Pound cake. It's been on my mind recently. I've baked a couple of recipes over the last month or so, but they weren't quite what I was looking for. Each one was a variation on lemon pound cake, too, so it's a little disappointing that the results didn't meet my expectations. When visiting family up in Washington a few weeks ago, I happened upon a different sort of pound cake recipe that looked very promising, one involving vanilla beans and cardamom. If anyone I visit has a collection of magazines, I'm usually drawn to the cooking magazines first, because I love good food and love to make good food and love to read about good food. My cousin had a few fairly recent Gourmet issues scattered about her living room, so of course I had to flip through them while lounging on the couch one day, and it's a good thing I did, too. The picture and description of this cake looked like the answer to my previous disappointments. Sure, I had wanted a lemon version, but in the face of my failed experiments, the combined flavors of this recipe sounded even better.
For a pound cake, the texture needs to be fairly dense and moist but not soggy or squishy. It's supposed to be sturdy. The previous recipes I tried were too cakey and soft. They just didn't seem right, especially when it came to the texture, although the flavor of each wasn't bad, despite being a tad too sweet. Not all pound cakes are created equal, though, and this recipe is on the lighter side. It has an airy quality almost like angel food cake, but it's sturdy enough to satisfy my idea of a good pound cake. The crust is perfectly golden and the interior soft and flavorful. It might even toast well, which would be a perfect backdrop for sauteed pears, or perhaps a scoop of vanilla ice cream. I'm definitely satisfied with the outcome. The cardamom and vanilla flavors are pleasantly mild and not in danger of overwhelming the cake. It's not too sweet, either. If I ever have the hankering for lemon pound cake again, I'll just replace the ground cardamom with a tablespoon or so of fresh lemon zest and call it good.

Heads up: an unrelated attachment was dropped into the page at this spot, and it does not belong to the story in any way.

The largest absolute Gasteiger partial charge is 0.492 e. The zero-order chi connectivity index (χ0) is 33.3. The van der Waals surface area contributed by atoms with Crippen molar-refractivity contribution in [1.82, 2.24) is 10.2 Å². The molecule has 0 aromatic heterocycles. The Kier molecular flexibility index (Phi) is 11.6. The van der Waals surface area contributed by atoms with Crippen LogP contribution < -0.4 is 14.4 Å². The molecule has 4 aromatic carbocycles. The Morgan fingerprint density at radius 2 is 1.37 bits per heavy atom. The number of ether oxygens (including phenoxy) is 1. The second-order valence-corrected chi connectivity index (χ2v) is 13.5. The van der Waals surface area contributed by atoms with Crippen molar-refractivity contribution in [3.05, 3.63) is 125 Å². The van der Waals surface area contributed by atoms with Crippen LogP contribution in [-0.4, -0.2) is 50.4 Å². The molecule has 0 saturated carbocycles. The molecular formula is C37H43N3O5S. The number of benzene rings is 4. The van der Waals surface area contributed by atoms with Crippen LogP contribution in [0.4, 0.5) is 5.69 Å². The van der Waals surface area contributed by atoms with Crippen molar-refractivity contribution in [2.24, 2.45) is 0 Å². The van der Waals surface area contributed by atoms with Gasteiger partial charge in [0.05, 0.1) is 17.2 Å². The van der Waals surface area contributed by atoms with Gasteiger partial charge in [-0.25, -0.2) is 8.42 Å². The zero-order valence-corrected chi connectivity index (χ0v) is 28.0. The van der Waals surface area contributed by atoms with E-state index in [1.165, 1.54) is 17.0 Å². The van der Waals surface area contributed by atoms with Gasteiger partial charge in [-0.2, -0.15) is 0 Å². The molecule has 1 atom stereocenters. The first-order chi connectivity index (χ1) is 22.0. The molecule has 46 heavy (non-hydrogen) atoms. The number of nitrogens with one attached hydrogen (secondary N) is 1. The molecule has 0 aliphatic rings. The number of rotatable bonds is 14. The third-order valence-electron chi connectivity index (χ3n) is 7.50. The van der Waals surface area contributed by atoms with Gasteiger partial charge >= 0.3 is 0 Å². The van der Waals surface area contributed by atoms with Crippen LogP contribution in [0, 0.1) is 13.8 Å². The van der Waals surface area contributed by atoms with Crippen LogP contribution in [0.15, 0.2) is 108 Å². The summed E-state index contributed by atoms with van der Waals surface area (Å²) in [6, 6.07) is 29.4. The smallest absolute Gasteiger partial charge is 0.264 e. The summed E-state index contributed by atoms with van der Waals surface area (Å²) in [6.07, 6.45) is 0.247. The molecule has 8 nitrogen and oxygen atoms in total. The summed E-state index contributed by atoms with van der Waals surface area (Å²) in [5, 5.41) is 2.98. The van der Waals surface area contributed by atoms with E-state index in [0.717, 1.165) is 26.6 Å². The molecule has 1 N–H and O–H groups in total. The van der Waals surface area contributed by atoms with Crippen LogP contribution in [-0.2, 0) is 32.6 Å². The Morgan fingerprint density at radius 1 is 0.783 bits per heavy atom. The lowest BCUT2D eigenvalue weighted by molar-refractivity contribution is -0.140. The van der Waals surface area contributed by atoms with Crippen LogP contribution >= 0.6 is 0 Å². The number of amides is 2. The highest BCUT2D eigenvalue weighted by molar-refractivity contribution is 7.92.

The success of this cake must be due to the method of preparation as well as the balance of ingredients. Using a handheld mixer has its advantages over beating and stirring with a wooden spoon, although I'm certainly not opposed to the wooden spoon method. Most of my cookie dough is mixed by hand in a large mixing bowl with a large wooden spoon. When it comes to cakes, though, an electric mixer can beat the batter to such a whipped and smooth consistency that is practically impossible to do by hand. And the final product attests the difference. Maybe that's partly why my other attempts had funky textures. So pay attention to the directions when baking different types of cakes. I'm beginning to, and I've noticed better and more consistent results. There's always something new for me to learn with each new baking session.
Cardamom Vanilla Pound Cake
Adapted from Gourmet, March 2009
3 cups unbleached all-purpose flour
1 tsp ground cardamom
1 tsp baking powder
½ tsp baking soda
½ tsp salt
2 ¼ sticks unsalted butter, softened
1 ¾ cups granulated sugar
2 vanilla beans, halved lengthwise
4 large eggs
1 Tbsp fresh lemon juice
1 cup whole milk
Preheat oven to 350° F and position rack in the middle. Generously butter either a 12-cup kugelhopf or bundt pan and dust with flour, knocking out excess.
In a medium bowl, whisk together the flour, cardamom, baking powder, baking soda, and salt.
In a large bowl, beat together the butter and sugar with an electric mixer at medium speed, scraping sides of bowl occasionally, until pale and fluffy, about 5 minutes. Scrape seeds from the vanilla beans with tip of a paring knife into butter mixture, reserving pods for another use (like vanilla sugar), and beat until combined well, about 1 minute. Add eggs one at a time, beating well after each addition, then beat in lemon juice until combined well. At low speed, add the flour mixture and milk alternately in batches, beginning and ending with the flour mixture, mixing until just combined. I added the flour in four additions and the milk in three, which seemed to work pretty well.
Spoon batter into prepared pan, smoothing top. Gently rap pan on counter to eliminate air bubbles.
Bake until a wooden skewer inserted into center of cake comes out clean, about 1 hour. Cool in pan 1 hour, then invert onto a rack and cool completely, about 1 hour more.
The magazine suggests serving the pound cake with sweetened whipped cream flavored with vanilla extract, but in my opinion, it's pretty good plain. Or, you could try serving it with fresh fruit or homemade jam.